Archives for posts with tag: George Herbert

Welcome to the One Page Poetry Circle at St. Agnes Branch Library!

Windows are a frequent form of metaphor. Eyes, the windows of the soul, look out onto the world. A great poem should change our view slightly, letting us see the world in a different manner than we usually do. In the first verse of his poem, “The Windows,” George Herbert depicts man as a window through which God makes himself known,

Lord, how can man preach thy eternal word?
    He is a brittle crazy glass;
Yet in thy temple thou dost him afford
    This glorious and transcendent place,
    To be a window, through thy grace. 

In Howard Nemerov’s “Storm Windows,” the narrator gains a glimpse of lucidity through the lens of rainwater on a storm window lying in the grass:

People are putting up storm windows now,
Or were, this morning, until the heavy rain
Drove them indoors. So, coming home at noon,
I saw storm windows lying on the ground,
Frame-full of rain; through the water and glass
I saw the crushed grass, how it seemed to stream
Away in lines like seaweed on the tide
Or blades of wheat leaning under the wind.
The ripple and splash of rain on the blurred glass
Seemed that it briefly said, as I walked by,
Something I should have liked to say to you,
Something … the dry grass bent under the pane
Brimful of bouncing water … something of
A swaying clarity which blindly echoes
This lonely afternoon of memories
And missed desires, while the wintry rain
(Unspeakable, the distance in the mind!)
Runs on the standing windows and away.

Why has the poet used parens in the middle of his closing thought? 

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Spring 2018 Schedule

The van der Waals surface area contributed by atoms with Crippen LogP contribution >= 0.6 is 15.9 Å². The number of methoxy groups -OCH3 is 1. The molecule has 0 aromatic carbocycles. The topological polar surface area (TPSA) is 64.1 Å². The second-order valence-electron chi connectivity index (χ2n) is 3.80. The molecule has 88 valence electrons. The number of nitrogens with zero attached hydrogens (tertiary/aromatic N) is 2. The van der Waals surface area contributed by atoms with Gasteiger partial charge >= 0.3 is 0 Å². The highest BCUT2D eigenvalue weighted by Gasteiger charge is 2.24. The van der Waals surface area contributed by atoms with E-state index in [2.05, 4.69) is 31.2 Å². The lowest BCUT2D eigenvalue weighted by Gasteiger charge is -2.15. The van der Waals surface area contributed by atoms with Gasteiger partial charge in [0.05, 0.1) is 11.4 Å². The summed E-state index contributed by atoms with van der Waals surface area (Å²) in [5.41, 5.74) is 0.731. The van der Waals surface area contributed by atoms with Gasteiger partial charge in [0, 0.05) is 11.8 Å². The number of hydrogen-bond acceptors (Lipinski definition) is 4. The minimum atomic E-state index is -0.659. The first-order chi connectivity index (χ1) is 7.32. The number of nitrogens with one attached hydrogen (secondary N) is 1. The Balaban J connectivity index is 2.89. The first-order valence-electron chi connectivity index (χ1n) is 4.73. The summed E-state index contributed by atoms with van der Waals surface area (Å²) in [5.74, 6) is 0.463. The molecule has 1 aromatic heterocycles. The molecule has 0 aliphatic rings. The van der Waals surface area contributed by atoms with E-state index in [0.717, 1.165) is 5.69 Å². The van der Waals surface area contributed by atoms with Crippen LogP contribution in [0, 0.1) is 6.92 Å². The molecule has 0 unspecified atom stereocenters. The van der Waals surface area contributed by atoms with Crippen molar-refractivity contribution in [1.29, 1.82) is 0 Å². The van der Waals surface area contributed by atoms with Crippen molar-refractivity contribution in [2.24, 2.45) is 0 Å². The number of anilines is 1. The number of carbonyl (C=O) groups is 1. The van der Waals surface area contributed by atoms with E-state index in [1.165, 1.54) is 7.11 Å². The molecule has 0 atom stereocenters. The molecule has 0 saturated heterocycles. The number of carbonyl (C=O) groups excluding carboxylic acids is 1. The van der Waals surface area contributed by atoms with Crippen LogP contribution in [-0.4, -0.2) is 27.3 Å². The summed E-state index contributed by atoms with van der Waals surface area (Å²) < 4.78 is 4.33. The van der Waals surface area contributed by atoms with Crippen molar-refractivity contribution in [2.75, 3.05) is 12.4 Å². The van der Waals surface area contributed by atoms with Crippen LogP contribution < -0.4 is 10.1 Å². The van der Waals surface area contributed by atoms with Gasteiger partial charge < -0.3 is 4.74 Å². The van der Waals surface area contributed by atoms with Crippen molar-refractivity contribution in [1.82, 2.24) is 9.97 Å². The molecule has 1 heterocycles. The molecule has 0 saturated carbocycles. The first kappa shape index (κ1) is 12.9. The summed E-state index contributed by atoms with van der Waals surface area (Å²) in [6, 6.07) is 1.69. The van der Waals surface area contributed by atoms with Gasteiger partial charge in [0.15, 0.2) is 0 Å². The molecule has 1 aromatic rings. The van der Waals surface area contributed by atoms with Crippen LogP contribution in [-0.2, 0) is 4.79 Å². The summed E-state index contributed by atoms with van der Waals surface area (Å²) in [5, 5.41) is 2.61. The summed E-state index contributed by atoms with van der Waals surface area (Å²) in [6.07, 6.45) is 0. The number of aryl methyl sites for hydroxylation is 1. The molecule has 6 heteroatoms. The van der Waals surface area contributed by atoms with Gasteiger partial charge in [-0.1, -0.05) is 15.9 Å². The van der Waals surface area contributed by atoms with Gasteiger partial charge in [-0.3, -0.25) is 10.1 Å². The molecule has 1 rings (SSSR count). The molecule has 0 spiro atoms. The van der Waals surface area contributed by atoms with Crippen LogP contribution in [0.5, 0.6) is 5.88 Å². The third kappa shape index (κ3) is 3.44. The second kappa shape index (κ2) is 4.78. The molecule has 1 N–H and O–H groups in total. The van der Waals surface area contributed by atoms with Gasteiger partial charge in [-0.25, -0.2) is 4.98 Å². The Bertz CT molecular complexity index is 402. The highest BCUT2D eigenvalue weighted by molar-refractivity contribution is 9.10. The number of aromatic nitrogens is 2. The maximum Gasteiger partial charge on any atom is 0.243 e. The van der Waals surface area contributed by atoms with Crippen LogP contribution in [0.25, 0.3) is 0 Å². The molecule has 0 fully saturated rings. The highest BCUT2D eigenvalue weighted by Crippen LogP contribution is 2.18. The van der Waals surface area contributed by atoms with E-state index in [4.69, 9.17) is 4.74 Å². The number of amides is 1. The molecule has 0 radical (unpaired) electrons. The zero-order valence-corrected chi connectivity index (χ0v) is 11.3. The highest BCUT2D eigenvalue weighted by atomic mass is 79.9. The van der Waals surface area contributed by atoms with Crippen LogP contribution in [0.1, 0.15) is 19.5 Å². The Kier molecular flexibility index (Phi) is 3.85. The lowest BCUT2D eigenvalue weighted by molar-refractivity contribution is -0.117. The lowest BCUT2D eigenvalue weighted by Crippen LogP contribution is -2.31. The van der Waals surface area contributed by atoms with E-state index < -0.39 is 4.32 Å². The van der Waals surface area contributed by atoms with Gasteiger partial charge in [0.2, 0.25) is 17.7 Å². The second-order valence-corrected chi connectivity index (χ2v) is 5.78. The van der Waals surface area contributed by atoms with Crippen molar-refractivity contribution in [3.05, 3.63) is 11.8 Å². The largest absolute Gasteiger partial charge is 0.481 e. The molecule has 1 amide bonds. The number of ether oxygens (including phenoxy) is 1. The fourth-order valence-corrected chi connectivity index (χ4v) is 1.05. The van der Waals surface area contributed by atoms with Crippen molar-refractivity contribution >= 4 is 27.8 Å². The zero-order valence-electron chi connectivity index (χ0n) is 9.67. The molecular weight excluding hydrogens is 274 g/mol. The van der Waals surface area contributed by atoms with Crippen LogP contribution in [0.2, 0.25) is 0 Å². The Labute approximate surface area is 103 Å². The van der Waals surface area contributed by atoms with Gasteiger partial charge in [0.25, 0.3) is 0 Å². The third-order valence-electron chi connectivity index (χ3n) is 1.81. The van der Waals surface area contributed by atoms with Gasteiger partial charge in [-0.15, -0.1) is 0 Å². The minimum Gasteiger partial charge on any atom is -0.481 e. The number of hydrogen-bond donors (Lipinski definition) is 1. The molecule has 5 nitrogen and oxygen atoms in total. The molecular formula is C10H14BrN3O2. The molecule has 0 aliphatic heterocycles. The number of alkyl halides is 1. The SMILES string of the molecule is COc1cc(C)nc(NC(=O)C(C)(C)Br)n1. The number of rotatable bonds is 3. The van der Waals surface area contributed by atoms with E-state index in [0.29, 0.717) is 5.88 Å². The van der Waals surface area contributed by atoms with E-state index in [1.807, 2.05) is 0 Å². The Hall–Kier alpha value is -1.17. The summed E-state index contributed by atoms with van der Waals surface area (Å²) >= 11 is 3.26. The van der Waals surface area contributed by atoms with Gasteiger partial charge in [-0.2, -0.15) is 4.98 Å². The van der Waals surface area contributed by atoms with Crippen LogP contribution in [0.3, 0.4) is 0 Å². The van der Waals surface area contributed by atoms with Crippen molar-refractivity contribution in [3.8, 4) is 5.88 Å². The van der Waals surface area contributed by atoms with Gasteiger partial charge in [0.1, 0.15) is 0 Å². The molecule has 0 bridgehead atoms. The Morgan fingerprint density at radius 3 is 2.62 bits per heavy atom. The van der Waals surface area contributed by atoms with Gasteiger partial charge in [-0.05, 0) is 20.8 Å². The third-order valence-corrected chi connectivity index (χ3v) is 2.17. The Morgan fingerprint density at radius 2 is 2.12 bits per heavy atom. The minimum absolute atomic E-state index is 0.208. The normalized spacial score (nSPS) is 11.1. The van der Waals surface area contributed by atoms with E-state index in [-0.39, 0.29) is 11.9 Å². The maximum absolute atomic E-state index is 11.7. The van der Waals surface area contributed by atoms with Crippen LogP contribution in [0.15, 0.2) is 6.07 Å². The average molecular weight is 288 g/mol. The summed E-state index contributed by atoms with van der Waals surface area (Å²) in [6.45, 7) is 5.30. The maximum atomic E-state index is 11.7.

February 20: Poetry and Lies
March 6: Poetry and Enjambment
April 17: Poetry and Timing
May 8: Poetry and Choices

Abigail Burnham Bloom and
AnnaLee Wilson

The One Page Poetry Circle is sponsored by the New York Public Library and is open to all. St. Agnes Branch Library is handicap accessible.


Welcome to the One Page Poetry Circle at St. Agnes Branch Library!

Find a poem! Show up! Read a poem! Discuss a poem!

We’re back for the eighth season of the One Page Poetry Circle where people gather to examine the works of established poets. Dialogue_0913While there’s no instructor and this is not a workshop for personal writing, once a month OPPC gives everyone a place to become teachers and learners to explore the form, content, language and meaning of poetry. Since the circle started, participants have selected and discussed 892 poems and have read countless others in pursuit of poetry that speaks to them.

Come to St. Agnes on Tuesday, September 13 to discuss Dialogue Poems, a subject that’s sure to provoke lively dialogues.

Dialogue poems can be between people, concepts, or between the aspects of a single person. They often present different voices looking at the same situation, each with a distinctive point of view.

Here is George Herbert’s “A Dialogue-Anthem”:

Alas, poor Death! Where is thy glory?
Where is thy famous force, thy ancient sting?

Alas, poor mortal, void of story!